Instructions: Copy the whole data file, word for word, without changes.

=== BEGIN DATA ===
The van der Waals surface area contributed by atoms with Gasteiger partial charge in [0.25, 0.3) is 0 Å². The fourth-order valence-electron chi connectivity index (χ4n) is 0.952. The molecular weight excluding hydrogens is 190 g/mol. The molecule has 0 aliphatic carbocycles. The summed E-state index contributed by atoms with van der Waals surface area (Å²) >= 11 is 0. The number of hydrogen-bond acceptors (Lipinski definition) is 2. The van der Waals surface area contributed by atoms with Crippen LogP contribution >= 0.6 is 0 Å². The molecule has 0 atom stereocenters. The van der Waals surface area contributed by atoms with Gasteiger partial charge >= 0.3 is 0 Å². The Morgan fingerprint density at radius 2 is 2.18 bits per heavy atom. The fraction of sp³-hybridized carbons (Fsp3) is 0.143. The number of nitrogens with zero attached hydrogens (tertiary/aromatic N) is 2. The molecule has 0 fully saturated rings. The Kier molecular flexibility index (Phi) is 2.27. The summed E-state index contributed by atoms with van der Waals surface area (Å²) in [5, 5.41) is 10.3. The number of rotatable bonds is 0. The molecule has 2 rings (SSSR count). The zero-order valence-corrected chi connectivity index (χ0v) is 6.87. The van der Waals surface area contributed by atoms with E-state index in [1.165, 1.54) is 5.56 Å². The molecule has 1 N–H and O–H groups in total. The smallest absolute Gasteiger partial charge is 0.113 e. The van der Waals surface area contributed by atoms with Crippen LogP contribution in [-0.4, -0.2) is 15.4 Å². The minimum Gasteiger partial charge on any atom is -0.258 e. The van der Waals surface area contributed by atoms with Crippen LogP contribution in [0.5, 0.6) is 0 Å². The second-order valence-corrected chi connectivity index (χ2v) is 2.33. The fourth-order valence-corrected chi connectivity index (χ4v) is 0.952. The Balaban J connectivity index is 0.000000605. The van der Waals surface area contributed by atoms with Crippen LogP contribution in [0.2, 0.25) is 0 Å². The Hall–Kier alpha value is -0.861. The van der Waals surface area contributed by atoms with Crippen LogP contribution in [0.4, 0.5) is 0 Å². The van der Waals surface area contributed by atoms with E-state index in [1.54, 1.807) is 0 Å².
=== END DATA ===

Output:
The van der Waals surface area contributed by atoms with Gasteiger partial charge in [0.25, 0.3) is 0 Å². The fourth-order valence-electron chi connectivity index (χ4n) is 0.952. The molecular weight excluding hydrogens is 190 g/mol. The molecule has 0 aliphatic carbocycles. The summed E-state index contributed by atoms with van der Waals surface area (Å²) >= 11 is 0. The number of hydrogen-bond acceptors (Lipinski definition) is 2. The van der Waals surface area contributed by atoms with Crippen LogP contribution >= 0.6 is 0 Å². The molecule has 0 atom stereocenters. The van der Waals surface area contributed by atoms with Gasteiger partial charge >= 0.3 is 0 Å². The Morgan fingerprint density at radius 2 is 2.18 bits per heavy atom. The fraction of sp³-hybridized carbons (Fsp3) is 0.143. The number of nitrogens with zero attached hydrogens (tertiary/aromatic N) is 2. The molecule has 0 fully saturated rings. The Kier molecular flexibility index (Phi) is 2.27. The summed E-state index contributed by atoms with van der Waals surface area (Å²) in [5, 5.41) is 10.3. The number of rotatable bonds is 0. The molecule has 2 rings (SSSR count). The zero-order valence-corrected chi connectivity index (χ0v) is 6.87. The van der Waals surface area contributed by atoms with E-state index in [1.165, 1.54) is 5.56 Å². The molecule has 1 N–H and O–H groups in total. The smallest absolute Gasteiger partial charge is 0.113 e. The van der Waals surface area contributed by atoms with Crippen LogP contribution in [-0.4, -0.2) is 15.4 Å². The minimum Gasteiger partial charge on any atom is -0.258 e. The van der Waals surface area contributed by atoms with Crippen LogP contribution in [0.5, 0.6) is 0 Å². The second-order valence-corrected chi connectivity index (χ2v) is 2.33. The fourth-order valence-corrected chi connectivity index (χ4v) is 0.952. The Balaban J connectivity index is 0.000000605. The van der Waals surface area contributed by atoms with Crippen LogP contribution in [0.2, 0.25) is 0 Å². The Hall–Kier alpha value is -0.861. The van der Waals surface area contributed by atoms with Crippen LogP contribution in [0.4, 0.5) is 0 Å². The van der Waals surface area contributed by atoms with E-state index in [1.54, 1.807) is 0 Å².